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Serbia Pins Kosovo Hopes On Court, President Says


Serbian President Tadic vowed anew that "Serbia will never take a single action that implies Kosovo's independence."

Serbian President Tadic vowed anew that "Serbia will never take a single action that implies Kosovo's independence."

BELGRADE (Reuters) -- Serbia is pinning its hopes for better relations with Kosovo on an international court ruling, but will never recognize Kosovo's independence, Serbian President Boris Tadic has said on the first anniversary of Kosovo's declaration of independence.

The declaration was bitterly opposed by Serbia, which sees the region as the cradle of its religious and national identity.

Serbia last year asked the International Court of Justice in The Hague to rule on the legality of Kosovo's secession. But a ruling could take years, and would not be binding.

"The only way for us to enter talks about the future status of Kosovo and a compromise solution is the court's ruling," Tadic told Reuters in an interview.

Recourse to the court implies Serbia would accept its ruling, however it turned out. But Tadic nevertheless restated a position that remains a political imperative in Serbia.

"Serbia will never take a single action that implies Kosovo's independence," Tadic said.

Kosovo is patrolled by NATO peacekeepers and administered by EU and United Nations missions, 10 years after its conflict between Serbs and Albanians ended in 1999, when NATO bombing forced Serbian troops to end a crackdown on Albanians.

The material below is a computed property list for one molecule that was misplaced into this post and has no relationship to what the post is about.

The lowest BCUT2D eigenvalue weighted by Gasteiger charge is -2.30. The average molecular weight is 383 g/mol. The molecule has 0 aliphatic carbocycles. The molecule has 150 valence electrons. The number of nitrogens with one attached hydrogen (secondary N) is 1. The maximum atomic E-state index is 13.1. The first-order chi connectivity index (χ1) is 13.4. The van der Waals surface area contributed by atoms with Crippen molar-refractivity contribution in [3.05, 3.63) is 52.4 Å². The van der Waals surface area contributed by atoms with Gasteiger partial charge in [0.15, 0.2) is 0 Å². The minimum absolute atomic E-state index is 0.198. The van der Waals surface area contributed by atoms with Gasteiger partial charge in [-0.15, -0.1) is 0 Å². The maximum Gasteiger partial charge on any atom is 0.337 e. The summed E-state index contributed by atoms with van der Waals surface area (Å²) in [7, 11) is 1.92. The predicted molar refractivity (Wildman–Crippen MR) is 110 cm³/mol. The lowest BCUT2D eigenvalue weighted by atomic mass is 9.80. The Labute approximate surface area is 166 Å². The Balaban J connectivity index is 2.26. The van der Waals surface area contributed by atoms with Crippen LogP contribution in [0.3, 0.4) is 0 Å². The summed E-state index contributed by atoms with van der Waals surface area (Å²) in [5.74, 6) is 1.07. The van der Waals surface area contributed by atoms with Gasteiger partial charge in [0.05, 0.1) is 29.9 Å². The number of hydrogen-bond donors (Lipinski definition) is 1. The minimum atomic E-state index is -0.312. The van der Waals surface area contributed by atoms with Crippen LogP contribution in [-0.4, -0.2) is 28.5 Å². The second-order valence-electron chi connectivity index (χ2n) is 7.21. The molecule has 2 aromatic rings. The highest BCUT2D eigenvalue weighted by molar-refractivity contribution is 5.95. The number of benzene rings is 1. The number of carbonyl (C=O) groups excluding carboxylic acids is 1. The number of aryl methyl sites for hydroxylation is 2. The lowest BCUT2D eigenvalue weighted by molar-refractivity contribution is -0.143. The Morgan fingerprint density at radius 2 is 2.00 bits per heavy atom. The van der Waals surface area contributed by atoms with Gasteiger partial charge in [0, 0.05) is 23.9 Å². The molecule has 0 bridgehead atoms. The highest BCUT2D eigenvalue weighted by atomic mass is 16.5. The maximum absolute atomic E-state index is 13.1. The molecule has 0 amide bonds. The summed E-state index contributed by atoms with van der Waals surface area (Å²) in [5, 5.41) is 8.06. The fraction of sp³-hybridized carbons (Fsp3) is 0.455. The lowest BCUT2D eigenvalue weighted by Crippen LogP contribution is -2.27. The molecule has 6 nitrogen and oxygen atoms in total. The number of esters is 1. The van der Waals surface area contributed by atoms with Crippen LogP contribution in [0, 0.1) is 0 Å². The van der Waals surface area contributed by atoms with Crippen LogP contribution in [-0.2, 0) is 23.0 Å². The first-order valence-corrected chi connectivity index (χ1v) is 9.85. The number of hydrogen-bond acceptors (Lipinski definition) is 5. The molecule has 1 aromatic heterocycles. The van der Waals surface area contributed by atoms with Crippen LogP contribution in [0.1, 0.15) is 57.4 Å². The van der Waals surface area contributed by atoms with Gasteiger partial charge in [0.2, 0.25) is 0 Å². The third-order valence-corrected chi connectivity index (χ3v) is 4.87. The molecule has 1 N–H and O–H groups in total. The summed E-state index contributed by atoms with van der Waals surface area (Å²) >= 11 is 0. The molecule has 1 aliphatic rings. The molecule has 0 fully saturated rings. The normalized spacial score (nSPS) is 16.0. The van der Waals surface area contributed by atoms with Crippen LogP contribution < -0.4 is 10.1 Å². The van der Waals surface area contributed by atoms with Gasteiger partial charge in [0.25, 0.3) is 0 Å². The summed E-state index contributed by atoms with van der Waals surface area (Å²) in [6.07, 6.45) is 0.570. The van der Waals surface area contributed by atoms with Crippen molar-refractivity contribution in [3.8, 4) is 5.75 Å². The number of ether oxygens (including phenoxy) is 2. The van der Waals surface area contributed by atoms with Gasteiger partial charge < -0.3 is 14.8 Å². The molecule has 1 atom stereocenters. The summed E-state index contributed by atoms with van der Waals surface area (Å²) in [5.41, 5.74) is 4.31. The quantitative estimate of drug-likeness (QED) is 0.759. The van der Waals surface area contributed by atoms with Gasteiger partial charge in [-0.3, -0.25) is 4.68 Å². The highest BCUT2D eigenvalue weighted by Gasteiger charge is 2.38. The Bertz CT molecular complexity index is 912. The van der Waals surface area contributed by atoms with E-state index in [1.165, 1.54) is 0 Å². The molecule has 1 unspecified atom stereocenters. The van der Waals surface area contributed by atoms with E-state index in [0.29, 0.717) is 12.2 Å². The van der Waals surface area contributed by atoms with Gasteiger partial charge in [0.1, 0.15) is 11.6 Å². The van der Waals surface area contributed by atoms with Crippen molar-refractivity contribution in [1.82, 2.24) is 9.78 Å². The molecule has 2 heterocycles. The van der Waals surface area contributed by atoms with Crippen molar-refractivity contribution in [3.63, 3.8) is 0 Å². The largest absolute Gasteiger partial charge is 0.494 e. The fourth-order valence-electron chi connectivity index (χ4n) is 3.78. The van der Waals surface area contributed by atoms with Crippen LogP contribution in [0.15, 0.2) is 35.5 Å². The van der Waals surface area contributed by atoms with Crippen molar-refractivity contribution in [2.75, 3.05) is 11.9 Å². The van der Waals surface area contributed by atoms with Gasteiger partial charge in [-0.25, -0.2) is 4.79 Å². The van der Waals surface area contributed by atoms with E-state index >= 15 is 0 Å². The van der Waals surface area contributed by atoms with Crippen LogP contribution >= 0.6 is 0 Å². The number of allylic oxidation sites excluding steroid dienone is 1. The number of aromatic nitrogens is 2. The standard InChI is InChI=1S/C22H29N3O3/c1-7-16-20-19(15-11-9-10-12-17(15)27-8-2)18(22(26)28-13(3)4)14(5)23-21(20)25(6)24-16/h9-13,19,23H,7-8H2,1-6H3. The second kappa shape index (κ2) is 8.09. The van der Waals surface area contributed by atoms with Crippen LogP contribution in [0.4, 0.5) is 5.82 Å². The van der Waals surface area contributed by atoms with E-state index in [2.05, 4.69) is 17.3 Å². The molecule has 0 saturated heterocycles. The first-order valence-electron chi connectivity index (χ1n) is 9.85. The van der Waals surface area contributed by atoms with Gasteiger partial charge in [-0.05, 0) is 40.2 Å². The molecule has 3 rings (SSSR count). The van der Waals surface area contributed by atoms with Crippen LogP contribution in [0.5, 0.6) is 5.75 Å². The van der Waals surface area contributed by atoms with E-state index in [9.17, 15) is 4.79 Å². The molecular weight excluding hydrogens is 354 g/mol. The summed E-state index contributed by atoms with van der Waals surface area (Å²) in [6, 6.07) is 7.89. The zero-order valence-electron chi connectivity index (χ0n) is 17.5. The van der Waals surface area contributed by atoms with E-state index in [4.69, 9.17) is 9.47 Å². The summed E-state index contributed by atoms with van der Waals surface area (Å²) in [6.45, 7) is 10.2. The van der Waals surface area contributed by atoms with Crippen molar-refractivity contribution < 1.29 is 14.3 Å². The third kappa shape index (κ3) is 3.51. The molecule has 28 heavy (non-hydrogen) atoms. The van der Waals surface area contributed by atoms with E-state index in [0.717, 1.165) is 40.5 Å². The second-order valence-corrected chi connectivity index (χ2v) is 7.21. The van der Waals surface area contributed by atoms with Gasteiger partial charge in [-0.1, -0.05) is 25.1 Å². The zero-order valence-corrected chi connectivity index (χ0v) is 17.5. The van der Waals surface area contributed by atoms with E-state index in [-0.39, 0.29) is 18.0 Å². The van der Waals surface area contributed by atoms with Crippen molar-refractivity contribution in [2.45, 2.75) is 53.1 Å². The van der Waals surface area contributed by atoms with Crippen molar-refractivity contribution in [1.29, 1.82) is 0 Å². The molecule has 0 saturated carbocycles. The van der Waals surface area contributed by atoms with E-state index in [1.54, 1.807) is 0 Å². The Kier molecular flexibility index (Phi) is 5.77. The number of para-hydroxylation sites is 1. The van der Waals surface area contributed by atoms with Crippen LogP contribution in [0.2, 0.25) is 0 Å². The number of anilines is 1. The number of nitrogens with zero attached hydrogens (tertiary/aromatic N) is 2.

"Serbia wants to see the return of normal life in Kosovo," Tadic said. "The protection of human and minority rights there is below an acceptable level and we haven't seen many [Serb] returnees."

The United States, 22 of 27 EU members and a number of other countries have recognized Kosovo as an independent state but others, including UN Security Council members Russia and China, have not.

Tadic said Serbia would not block Kosovo's accession to international financial agencies on condition the territory was represented there by the UN Mission in Kosovo (UNMIK).

Tadic, a pro-Western politician, said Serbia would not hasten the submission of its candidacy to the European Union, reflecting a new approach after EU officials told Belgrade not to rush its application.

"I am a practical man...[and] full EU membership is more important than formal application," Tadic said.

The Netherlands is opposing the unfreezing of an EU trade deal with Serbia until it arrests and hands over former Bosnian Serb General Ratko Mladic to the UN war crimes tribunal in The Hague, which wants him on genocide charges.

"We don't know where [Mladic] is now. Serbia will boost operations of its law enforcement agencies and use its economic resources to arrest Mladic," Tadic said.
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